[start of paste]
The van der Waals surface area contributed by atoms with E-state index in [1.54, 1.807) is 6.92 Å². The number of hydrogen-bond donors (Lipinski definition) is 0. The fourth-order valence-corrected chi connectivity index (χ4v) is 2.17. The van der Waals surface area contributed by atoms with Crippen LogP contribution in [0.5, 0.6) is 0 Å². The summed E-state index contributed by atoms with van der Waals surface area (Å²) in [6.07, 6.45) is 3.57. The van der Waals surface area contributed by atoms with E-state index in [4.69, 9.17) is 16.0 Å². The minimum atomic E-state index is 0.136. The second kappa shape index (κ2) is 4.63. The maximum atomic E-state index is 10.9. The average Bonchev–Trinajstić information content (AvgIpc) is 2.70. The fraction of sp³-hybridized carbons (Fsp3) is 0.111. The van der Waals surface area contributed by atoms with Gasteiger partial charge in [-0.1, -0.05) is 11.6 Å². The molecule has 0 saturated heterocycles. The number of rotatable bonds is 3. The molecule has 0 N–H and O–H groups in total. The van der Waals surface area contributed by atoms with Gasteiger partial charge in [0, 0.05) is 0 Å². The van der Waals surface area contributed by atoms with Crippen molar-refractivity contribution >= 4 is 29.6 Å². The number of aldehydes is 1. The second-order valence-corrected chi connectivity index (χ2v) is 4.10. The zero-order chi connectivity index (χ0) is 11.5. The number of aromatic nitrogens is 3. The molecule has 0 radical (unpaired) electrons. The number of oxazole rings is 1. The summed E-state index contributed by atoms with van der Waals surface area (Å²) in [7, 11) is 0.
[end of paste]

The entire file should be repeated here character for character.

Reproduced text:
The van der Waals surface area contributed by atoms with E-state index in [1.54, 1.807) is 6.92 Å². The number of hydrogen-bond donors (Lipinski definition) is 0. The fourth-order valence-corrected chi connectivity index (χ4v) is 2.17. The van der Waals surface area contributed by atoms with Crippen LogP contribution in [0.5, 0.6) is 0 Å². The summed E-state index contributed by atoms with van der Waals surface area (Å²) in [6.07, 6.45) is 3.57. The van der Waals surface area contributed by atoms with E-state index in [4.69, 9.17) is 16.0 Å². The minimum atomic E-state index is 0.136. The second kappa shape index (κ2) is 4.63. The maximum atomic E-state index is 10.9. The average Bonchev–Trinajstić information content (AvgIpc) is 2.70. The fraction of sp³-hybridized carbons (Fsp3) is 0.111. The van der Waals surface area contributed by atoms with Gasteiger partial charge in [-0.1, -0.05) is 11.6 Å². The molecule has 0 saturated heterocycles. The number of rotatable bonds is 3. The molecule has 0 N–H and O–H groups in total. The van der Waals surface area contributed by atoms with Gasteiger partial charge in [0, 0.05) is 0 Å². The van der Waals surface area contributed by atoms with Crippen molar-refractivity contribution >= 4 is 29.6 Å². The number of aldehydes is 1. The second-order valence-corrected chi connectivity index (χ2v) is 4.10. The zero-order chi connectivity index (χ0) is 11.5. The number of aromatic nitrogens is 3. The molecule has 0 radical (unpaired) electrons. The number of oxazole rings is 1. The summed E-state index contributed by atoms with van der Waals surface area (Å²) in [7, 11) is 0.